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Eric Bibb: Dear America
by George Graham
(Provogue Records, as broadcast on WVIA-FM 9/22/2021)
Since the 1960s, the folk music scene has tended to be overwhelmingly white. There were a few notable African American performers such as Odetta, Richie Havens, and Taj Mahal, and in the 1980s, Tracy Chapman represented a new generation of folk-influenced singer-songwriters. And among the folksingers who went for socially conscience song, the civil rights struggle often provided the inspiration for protest songs. But African American folkies are still rare. The week we have a new recording by a long-time veteran of the scene, who has just released a new album that provides a degree of authenticity to some songs that address racial justice, along with a bunch of other tunes, in a blues-influenced setting. It’s by Eric Bibb, and it bears the title Dear America.
Eric Bibb was born into the music. His father Leon Bibb was a singer in musical theater and became apart of the New York folk scene. His uncle was the jazz pianist John Lewis, founder of the Modern Jazz Quartet. His godfather was singer, actor and vocalist Paul Robeson, and as Bibb was growing up, family friends included Pete Seeger and Bob Dylan. When he was 16 years old Eric Bibb was invited to play guitar on a TV show that Leon Bibb hosted, and then played regularly around New York.
Now 70 years old, Eric Bibb spent quite a few years in Europe, so he is not as well-known in the US as some of his cohort. He still lives in Sweden, and recorded his new album for a European based label. But the new album takes up his home country, both celebrating it, and lamenting how things have become. The album was recorded in late 2019 mainly in New York before the pandemic, with contributions from musicians recording in numerous cities. Prominent names include jazz bassist Ron Carter, Chicago blues harmonica man Billy Branch, guitarist Eric Gales, and guest vocalists including Shaneeka Simon and Lisa Mills. The arrangements range from almost solo acoustic to very electric.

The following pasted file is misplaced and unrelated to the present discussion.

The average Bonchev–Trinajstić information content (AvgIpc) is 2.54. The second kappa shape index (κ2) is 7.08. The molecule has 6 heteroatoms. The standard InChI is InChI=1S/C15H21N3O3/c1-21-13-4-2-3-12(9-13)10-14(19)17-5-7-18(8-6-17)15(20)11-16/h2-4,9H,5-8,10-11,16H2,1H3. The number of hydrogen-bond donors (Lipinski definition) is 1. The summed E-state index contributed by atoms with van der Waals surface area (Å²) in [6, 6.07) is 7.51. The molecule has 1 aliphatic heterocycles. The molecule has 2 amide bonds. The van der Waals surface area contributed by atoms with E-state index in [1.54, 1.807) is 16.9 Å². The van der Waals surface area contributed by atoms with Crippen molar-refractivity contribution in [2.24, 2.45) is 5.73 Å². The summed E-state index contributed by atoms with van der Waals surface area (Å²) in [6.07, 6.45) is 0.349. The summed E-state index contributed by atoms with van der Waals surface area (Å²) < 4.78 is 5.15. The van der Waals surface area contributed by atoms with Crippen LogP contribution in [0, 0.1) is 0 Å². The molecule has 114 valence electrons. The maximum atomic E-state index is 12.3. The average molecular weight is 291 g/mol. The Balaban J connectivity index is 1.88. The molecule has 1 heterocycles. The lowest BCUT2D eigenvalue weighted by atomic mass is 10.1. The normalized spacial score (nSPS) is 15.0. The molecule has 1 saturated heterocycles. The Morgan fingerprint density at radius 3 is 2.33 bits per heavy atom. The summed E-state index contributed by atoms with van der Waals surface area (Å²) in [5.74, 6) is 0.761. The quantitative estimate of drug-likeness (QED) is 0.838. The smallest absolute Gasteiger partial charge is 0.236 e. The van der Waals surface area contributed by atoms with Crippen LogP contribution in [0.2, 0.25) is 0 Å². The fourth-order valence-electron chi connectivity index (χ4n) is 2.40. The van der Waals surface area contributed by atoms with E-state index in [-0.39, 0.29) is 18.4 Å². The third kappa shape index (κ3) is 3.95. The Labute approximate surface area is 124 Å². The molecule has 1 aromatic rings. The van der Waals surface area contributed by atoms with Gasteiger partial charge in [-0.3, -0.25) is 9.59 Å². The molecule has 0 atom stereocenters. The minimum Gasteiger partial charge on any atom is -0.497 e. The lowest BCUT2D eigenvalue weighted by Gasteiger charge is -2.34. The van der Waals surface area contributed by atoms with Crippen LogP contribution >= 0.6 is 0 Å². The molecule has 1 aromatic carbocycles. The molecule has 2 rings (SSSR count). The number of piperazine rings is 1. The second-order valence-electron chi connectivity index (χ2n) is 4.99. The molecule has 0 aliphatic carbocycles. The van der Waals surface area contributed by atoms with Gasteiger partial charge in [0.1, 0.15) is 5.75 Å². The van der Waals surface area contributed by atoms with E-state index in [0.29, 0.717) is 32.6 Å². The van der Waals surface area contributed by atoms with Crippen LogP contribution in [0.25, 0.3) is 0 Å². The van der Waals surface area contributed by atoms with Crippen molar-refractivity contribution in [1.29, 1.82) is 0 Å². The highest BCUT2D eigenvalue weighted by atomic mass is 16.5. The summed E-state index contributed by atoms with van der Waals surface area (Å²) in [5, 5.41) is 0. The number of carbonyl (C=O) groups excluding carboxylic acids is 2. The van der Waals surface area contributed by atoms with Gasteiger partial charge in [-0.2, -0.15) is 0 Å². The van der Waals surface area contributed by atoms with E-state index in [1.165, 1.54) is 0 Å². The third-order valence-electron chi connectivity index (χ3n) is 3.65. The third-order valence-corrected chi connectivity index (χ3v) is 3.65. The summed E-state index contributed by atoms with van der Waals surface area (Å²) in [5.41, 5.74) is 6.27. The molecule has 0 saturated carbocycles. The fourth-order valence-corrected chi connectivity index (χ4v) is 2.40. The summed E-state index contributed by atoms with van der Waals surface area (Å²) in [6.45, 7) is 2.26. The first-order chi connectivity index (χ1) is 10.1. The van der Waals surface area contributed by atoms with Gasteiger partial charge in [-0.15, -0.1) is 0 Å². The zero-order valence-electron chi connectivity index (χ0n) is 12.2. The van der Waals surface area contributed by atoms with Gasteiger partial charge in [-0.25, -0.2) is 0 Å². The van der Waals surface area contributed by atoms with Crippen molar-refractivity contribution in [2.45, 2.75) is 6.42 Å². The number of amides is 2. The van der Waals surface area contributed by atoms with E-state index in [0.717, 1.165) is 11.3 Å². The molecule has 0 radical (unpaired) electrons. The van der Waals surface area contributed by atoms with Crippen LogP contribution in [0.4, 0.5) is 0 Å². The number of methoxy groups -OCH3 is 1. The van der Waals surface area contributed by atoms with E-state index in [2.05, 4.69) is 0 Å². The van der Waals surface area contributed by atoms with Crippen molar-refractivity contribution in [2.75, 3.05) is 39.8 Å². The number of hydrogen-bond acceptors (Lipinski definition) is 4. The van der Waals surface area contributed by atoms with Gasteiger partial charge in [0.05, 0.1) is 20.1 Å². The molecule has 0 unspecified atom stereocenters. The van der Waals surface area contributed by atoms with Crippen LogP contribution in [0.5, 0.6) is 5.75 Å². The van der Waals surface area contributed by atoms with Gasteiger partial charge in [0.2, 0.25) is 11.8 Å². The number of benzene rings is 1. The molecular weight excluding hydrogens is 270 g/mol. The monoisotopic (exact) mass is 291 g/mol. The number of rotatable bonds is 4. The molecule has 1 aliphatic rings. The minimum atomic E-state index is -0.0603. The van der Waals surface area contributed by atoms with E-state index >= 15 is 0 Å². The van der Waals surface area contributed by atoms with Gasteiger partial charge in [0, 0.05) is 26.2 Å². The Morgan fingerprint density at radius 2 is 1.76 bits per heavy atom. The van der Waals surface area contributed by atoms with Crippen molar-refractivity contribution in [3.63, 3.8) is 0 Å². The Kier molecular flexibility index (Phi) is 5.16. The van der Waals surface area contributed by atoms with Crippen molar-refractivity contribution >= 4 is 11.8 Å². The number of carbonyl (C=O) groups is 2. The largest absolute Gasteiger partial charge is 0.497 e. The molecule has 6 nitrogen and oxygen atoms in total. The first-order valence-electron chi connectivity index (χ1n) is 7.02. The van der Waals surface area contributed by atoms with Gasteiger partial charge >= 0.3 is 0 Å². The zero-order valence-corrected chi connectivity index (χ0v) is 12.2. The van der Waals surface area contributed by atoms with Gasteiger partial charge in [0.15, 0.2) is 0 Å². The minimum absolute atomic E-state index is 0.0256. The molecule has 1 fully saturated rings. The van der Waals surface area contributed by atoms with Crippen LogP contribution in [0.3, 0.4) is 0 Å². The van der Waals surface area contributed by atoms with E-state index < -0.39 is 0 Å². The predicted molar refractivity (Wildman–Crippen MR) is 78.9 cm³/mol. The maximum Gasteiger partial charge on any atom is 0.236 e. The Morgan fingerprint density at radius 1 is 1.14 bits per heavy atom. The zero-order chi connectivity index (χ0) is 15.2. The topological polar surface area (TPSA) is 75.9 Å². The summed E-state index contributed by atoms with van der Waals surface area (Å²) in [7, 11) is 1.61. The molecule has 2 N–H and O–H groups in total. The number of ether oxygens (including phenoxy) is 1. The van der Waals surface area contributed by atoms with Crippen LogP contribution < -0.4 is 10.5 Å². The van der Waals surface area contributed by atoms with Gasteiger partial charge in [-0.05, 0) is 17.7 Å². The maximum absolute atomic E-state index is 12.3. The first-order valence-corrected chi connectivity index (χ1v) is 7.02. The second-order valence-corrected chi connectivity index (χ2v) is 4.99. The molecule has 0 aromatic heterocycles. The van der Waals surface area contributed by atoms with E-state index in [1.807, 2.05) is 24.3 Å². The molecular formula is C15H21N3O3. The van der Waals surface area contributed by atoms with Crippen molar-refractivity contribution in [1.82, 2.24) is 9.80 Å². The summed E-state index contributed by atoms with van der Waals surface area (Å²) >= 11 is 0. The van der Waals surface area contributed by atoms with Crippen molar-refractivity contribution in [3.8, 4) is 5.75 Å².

Opening is one of the more lighthearted tracks, Whole Lotta Lovin’. It’s one of the tunes that features bassist Ron Carter. It’s a kind of celebration of the good things of life. <<>>
The album heads into issues on the following piece Born of a Woman which powerfully laments sexual abuse. <<>> The guest vocal is by Shaneeka Simon. <<>>
A song that seems quite appropriate in this day and age is Whole World’s Got the Blues. Eric Gales is the guest on guitar. <<>>
The title song Dear America is another articulate commentary on the state of affairs, in a kind of low-down blues context. <<>>
Along the same lines lyrically is Tell Yourself though the laid back song advises one to look on the bright side. <<>>
One of the most powerful songs on the album is Emmett’s Ghost an intimate-sounding track that recounts the personal effects of the murder of Emmett Till, a young African boy in 1955 which helped to set the civil rights movement in motion. <<>>
The song called White and Black is about just that, considering racism in its various forms. <<>>
The album’s orientation toward social issues is tempered by another by another song about gratitude Along the Way. It’s in a nice intimate acoustic setting. <<>>
The album ends with The One-Ness of Love which is not-surprisingly is a love song. Lisa Mills is the guest vocalist. <<>>
Eric Bibb has had a long and active career as a folk musician, going back to the 1960s. But despite growing up in the heart of the New York folk scene, he has spent most of his time in Europe, and as a result, Bibb is not as well-known in the US. But several of his numerous albums have been released in his home country. We featured his 2003 release Natural Light on this review series. Lyrically, this is probably the most powerful album I have heard from Bibb, as he takes up some of the problems of the world, and racial justice, in an understated but articulate way. The mix of styles from acoustic to electric makes for interesting listening.
However, our grade for sound quality is no better than a “C.” The recording was badly over-compressed with an in-your-face sound that often reaches the point of distortion. The sound is cold and uninviting. I find it fatiguing to listen to.
Eric Bibb has created another worthwhile album that combines a bluesy musical complexion with a kind of classic folksinger’s vision from an African American perspective.
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